I wasn't fortunate enough to be able to buy one of Junichi Yananose Tornado Burr's when it was offered by either Eric Fuller however I am lucky enough to have a puzzle friend who was kind enough to let me borrow his copy to have a play.
When Brian Young made copies of this puzzle, there were only 30 copies made way back in December 2008. And when you see how it's made you'll understand why. Each piece is made from a single stick, and while it may not be apparent at first look why that's such an issue, I think it will become apparent as you read on.
The first thing that hits you about this puzzle is the scale. At 6" x 6" x 6" this is a very large burr. Brian has taken a great deal of care when finishing the ends of the burr pieces, and each is beautifully detailed, with a fit and finish that you'd expect from a master craftsman such as himself. The fact that this was part of his Craftsman line is really no surprise. The only other person I know of to have attempted this puzzle is Eric Fuller, and having seen his copy, while much smaller, it's every bit as well made!
With a modest 12 pieces in the puzzle, while it would normally be considered a significant challenge, the Tornado is a challenge in an entirely different way. This is no conventional burr puzzle. As I soon found out, no amount of pushing, pulling or tugging on any of the pieces will help you to find the 'first move' that you normally need to get a burr puzzle started. So with that done, what's left? I don't recommend blowing on it, or spinning it as you'll quickly end up dizzy and out of breath. The clue to the puzzle is in the name.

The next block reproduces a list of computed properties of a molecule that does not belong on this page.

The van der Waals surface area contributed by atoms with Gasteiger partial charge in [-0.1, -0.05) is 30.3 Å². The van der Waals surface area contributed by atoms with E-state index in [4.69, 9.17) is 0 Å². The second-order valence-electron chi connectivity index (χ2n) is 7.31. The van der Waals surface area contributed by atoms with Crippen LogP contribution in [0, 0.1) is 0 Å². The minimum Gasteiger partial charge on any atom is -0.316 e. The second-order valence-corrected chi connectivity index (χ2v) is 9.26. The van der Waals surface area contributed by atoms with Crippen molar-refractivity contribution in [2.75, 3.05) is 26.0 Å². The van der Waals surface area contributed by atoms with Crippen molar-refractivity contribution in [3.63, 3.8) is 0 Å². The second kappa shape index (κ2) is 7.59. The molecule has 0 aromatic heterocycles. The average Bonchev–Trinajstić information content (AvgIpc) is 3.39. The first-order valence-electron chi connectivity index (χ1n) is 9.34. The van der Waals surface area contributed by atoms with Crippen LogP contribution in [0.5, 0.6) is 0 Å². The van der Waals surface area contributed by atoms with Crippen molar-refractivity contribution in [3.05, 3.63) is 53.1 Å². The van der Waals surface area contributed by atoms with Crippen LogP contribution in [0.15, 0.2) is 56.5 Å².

"This ingenious burr was designed by Junichi in May 2007 with "head and hands; no computer". Junichi had the idea for a multiple rotational movement but did not get to finally apply it to a puzzle until he came up with the Tornado Burr. People often ask puzzle designers "What was going on in your head to design this puzzle?" What was going on in Junichi's head when he designed the Tornado Burr? Visualising things going up and down and back and forth at the same time is one thing, but things going up and down, back and forth and around as well is quite another! Junichi says the Tornado Burr "has very eccentric movements" and challenges puzzlers to "Try your luck, and stop this fierce tornado."
Needless to say this puzzle is not solvable in any computer program that we know of.
Eccentric movements indeed! As you can see above, this puzzle has rotations, although not like any you'd have thought about before playing with this puzzle. How Junichi came up with this is beyond me. It's an insane puzzle mechanism, that simply imagining the interactions and movements entirely in your head takes a special type of mind.